Collect Pond Park has been a gathering spot for protesters, journalists and gawkers throughout Trump’s trial, which began with jury selection Monday.

Crowds there have been small and largely orderly, but around 1:30 p.m. Friday a man there took out pamphlets espousing conspiracy theories, tossed them around, then doused himself in an accelerant and set himself on fire, officials and witnesses said.

A large number of police officers were nearby when it happened. Some officers and bystanders rushed to the man’s aid. He was hospitalized in critical condition Friday afternoon.


The man, who police said had travelled from Florida to New York in the last few days, hadn’t breached any security checkpoints to get into the park. Through Friday, the streets and sidewalks in the area around the courthouse were generally wide open, though the side street where Trump enters and leaves the building is off limits.

People accessing the floor of the large courthouse where the trial is taking place have to pass through a pair of metal detectors.

Authorities said they were also reviewing the security protocols outside the courthouse.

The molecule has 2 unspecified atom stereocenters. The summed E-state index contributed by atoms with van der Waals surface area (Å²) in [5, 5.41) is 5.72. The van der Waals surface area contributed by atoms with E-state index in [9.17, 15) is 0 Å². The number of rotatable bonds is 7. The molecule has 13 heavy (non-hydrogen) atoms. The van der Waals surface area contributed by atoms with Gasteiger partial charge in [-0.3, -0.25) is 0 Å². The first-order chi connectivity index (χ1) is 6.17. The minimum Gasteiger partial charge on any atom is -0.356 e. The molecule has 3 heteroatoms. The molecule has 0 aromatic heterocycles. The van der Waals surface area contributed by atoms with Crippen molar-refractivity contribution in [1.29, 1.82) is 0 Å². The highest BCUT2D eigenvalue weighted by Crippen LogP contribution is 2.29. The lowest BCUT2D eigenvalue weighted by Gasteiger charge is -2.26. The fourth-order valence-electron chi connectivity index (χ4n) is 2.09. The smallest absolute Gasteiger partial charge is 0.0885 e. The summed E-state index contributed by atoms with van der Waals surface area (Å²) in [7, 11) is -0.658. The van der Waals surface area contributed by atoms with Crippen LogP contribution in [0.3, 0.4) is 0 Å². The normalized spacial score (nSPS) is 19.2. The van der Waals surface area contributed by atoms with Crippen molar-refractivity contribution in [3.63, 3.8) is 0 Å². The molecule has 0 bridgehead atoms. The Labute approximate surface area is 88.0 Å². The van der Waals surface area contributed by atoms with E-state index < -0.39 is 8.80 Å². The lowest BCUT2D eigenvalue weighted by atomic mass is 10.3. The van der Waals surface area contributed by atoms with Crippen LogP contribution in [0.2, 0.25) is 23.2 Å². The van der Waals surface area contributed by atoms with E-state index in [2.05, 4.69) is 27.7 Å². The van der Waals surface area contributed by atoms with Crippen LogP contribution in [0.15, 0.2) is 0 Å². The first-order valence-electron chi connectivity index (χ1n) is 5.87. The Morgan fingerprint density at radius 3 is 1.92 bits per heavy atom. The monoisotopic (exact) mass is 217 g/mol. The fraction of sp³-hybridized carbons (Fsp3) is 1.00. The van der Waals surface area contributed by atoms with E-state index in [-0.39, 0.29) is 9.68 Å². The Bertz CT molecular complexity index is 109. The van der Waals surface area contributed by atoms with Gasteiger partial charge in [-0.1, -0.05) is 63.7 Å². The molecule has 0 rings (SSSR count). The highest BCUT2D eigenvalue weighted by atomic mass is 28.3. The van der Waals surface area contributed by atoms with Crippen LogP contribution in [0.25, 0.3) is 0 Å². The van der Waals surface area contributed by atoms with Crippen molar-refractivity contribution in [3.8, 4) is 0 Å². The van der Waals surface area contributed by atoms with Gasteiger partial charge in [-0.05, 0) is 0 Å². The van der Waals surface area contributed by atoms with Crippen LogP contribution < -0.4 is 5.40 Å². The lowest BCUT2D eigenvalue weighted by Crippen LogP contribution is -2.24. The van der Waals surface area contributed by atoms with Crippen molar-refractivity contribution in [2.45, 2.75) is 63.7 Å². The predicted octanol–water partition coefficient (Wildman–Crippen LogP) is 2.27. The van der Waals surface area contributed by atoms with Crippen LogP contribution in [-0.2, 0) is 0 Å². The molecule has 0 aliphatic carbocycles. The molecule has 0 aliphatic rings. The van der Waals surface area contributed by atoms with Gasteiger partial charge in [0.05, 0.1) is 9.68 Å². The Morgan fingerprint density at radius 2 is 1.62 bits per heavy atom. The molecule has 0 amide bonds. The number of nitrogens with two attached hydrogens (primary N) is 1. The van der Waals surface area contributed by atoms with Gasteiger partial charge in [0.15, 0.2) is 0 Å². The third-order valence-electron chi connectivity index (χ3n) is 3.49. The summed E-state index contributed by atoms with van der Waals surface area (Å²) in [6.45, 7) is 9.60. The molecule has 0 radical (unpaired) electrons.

“We are very concerned. Of course we are going to review our security protocols,” NYPD Chief of Department Jeffrey Maddrey said.
 

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Man who set himself on fire outside Trump trial dies of injuries, police say
Author of the article:Associated Press
Associated Press
Published Apr 20, 2024 • 1 minute read

NEW YORK — A man who doused himself in an accelerant and set himself on fire outside the courthouse where former President Donald Trump is on trial has died, police said.


The New York City Police Department told The Associated Press early Saturday that the man was declared dead by staff at an area hospital.